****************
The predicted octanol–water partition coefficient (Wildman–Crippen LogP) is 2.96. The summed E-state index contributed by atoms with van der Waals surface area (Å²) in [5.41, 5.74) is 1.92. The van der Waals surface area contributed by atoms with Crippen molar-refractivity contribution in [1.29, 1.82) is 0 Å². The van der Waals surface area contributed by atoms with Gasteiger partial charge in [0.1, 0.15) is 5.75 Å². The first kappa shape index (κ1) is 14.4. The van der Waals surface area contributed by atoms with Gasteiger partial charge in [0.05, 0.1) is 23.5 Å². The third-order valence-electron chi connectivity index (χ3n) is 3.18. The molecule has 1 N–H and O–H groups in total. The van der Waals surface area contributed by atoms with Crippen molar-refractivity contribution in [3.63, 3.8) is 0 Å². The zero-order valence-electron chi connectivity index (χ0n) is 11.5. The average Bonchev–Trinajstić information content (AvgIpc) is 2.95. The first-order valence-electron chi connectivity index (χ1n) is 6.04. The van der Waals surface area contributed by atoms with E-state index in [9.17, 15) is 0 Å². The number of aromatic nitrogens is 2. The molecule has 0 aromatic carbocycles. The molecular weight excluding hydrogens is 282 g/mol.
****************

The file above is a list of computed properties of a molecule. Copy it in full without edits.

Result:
The predicted octanol–water partition coefficient (Wildman–Crippen LogP) is 2.96. The summed E-state index contributed by atoms with van der Waals surface area (Å²) in [5.41, 5.74) is 1.92. The van der Waals surface area contributed by atoms with Crippen molar-refractivity contribution in [1.29, 1.82) is 0 Å². The van der Waals surface area contributed by atoms with Gasteiger partial charge in [0.1, 0.15) is 5.75 Å². The first kappa shape index (κ1) is 14.4. The van der Waals surface area contributed by atoms with Gasteiger partial charge in [0.05, 0.1) is 23.5 Å². The third-order valence-electron chi connectivity index (χ3n) is 3.18. The molecule has 1 N–H and O–H groups in total. The van der Waals surface area contributed by atoms with Crippen molar-refractivity contribution in [3.63, 3.8) is 0 Å². The zero-order valence-electron chi connectivity index (χ0n) is 11.5. The average Bonchev–Trinajstić information content (AvgIpc) is 2.95. The first-order valence-electron chi connectivity index (χ1n) is 6.04. The van der Waals surface area contributed by atoms with E-state index in [9.17, 15) is 0 Å². The number of aromatic nitrogens is 2. The molecule has 0 aromatic carbocycles. The molecular weight excluding hydrogens is 282 g/mol.